Suicide: Is Cannabis A Risk Factor Or Preventive Medicine?

Cannabis Risk Or Medicine For Depression

Alright, let’s face it. Even a jolly cannabis pundit can’t avoid tackling some heavy topics some of the time. It’s your Professor Harvest again, here to discuss the subject of suicide and its relationship with cannabis use. I don’t mean to be gloomy, of course. It’s just that suicide is rapidly becoming the main cause of death among young people in the western world and beyond. It would be good if we could make some clear and – hopefully – positive claims about our beloved little plant, wouldn’t it? Let’s see what we can find!

Suicide And Its Causes

Suicide has as many causes as there are different people attempting it – or indeed, succeeding at it. Some struggle with childhood trauma. Others have run into difficulties they feel unable to overcome. Still others suffer from mental or physical illness and simply want it to stop. Whatever the particular reason for suicide, it seems that depression often plays a central role. The feeling of being unable to cope with one’s situation is usually part of that depression. Feeling helpless to change one’s circumstances or feeling like a burden to other people are common symptoms.

The Role Drugs Play

Drugs of all sorts have been suggested as a factor in suicide, too. The recent opioid crisis is a case in point, but cannabis has been blamed for being a factor in suicide as well. Although it is claimed that up to 90% of all people who commit suicide struggle with substance abuse, this seems to revolve around drugs such as alcohol, opiates, and heavy medication. Ironically, some antidepressant packet leaflets list increased risk of suicidal thoughts as one of their side-effects. That fact in itself seems kind of depressing to me, to be honest.

Science On Our Side

Fortunately, we have cold hard science on our side to prove there is no causal link between weed and suicide. In an article by the British Journal of Psychiatry, a long-term study proved that using cannabis does not increase the risk of suicide. The two were connected, but that’s because people with mental issues are more likely to use cannabis as well as being more likely to commit suicide. If you remove the psychiatric health factor, the connection disappears. Now, new studies suggest that in fact, it may be the other way around. Could using marijuana help prevent suicide, then?

Endocannabinoids And Phytocannabinoids

As you may have expected, it appears that cannabis can affect depression via our endocannabinoid system (ECS). This part of our human physiology has been discussed in previous articles. It is a part of our nervous system that serves to maintain balance in our body and mind. The endocannabinoid system responds to substances produced by our own body called endocannabinoids. That sounds an awful lot like cannabis, which makes sense because these chemicals are very similar to compounds found in cannabis. These plant substances are called phytocannabinoids. Phytocannabinoids can interact with our endocannabinoids system. That explains why weed has such a big effect on how we think and feel.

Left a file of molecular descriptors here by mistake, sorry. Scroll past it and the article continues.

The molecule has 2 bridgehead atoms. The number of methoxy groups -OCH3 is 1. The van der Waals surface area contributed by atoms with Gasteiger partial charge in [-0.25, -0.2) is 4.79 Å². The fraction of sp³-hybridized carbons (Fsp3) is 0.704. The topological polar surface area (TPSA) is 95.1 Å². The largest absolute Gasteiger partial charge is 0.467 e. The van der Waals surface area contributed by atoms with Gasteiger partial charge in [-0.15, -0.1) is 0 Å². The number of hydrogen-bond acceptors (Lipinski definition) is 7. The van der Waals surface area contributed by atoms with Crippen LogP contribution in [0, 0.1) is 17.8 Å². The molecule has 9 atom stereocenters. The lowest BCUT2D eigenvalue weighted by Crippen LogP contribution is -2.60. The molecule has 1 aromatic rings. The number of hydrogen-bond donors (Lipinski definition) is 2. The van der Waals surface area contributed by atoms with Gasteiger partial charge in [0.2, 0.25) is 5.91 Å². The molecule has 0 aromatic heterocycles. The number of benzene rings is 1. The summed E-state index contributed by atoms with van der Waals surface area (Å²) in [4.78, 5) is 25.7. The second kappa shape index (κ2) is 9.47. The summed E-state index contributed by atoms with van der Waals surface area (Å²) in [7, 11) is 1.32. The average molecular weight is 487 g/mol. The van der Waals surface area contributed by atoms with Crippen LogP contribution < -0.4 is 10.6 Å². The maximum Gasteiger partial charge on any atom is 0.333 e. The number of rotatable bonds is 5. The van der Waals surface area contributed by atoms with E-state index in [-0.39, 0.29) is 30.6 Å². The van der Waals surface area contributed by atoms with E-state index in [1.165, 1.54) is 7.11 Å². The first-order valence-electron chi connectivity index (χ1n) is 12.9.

cannabis and depression
Depression often plays central role in suicide cases


Balance And Depression

Researchers found that after some US states had legalised medical marijuana use, local suicide rates started to drop. When they tried to figure out why, they made some interesting discoveries. They found that depression – the main cause of suicide – is partly linked to imbalances in the endocannabinoid system. These imbalances can be caused by all sorts of mental, physical and environmental factors, including pollution and diet deficiencies. They can prevent the body from producing enough endocannabinoids. That is where the phytocannabinoids from cannabis plants may come in handy.

Sounds Like A Plant

Adding plant-based phytocannabinoids to our natural supply of endocannabinoids may help our ECS keep our body and mind in balance. Since we know that a faltering ECS can help cause depressions, and since we know that depression is an important cause of suicide, that should prompt further studies. I’m sure it will not turn out to be as simple as: “feeling suicidal? Just add cannabis!” Still, just think of how many young people are being prescribed powerful antidepressants with frightening ease. If you consider the side-effects of all those pharmaceuticals, switching to cannabinoids doesn’t sound like such a bad idea after all. In fact, exploring the possible benefits of cannabis to fight the depression and suicide epidemic sounds like a plan – a plant plan, to be precise.

Let’s Not Get Ahead Of Ourselves

It seems that the traditional focus of psychology on depression and neurotransmitters like serotonin may have been too narrow. Other substances could play vital roles in helping to prevent depression-linked suicide, and endocannabinoids are a very likely candidate. We have to be cautious, though. There is a strong link between cannabis use and mental health issues, but the direction of cause and effect is usually unclear. Treating cannabis as a miracle cure for a highly complex problem such as suicide is foolish, and highly unscientific. If you are struggling with depression, or even with suicidal thoughts, reach out for help instead of just smoking more weed. 

Plants For Future Research

Based on the result discussed here, I think future research should focus on using cannabinoids as an actual treatment for depression. That way, we can collect more specific evidence on their effects. I’m confident that we will hear more of this in the near future. Until then, stay optimistic, because the Professor sure is, and always remember to smoke responsibly!

Happily Yours,

Professor Harvest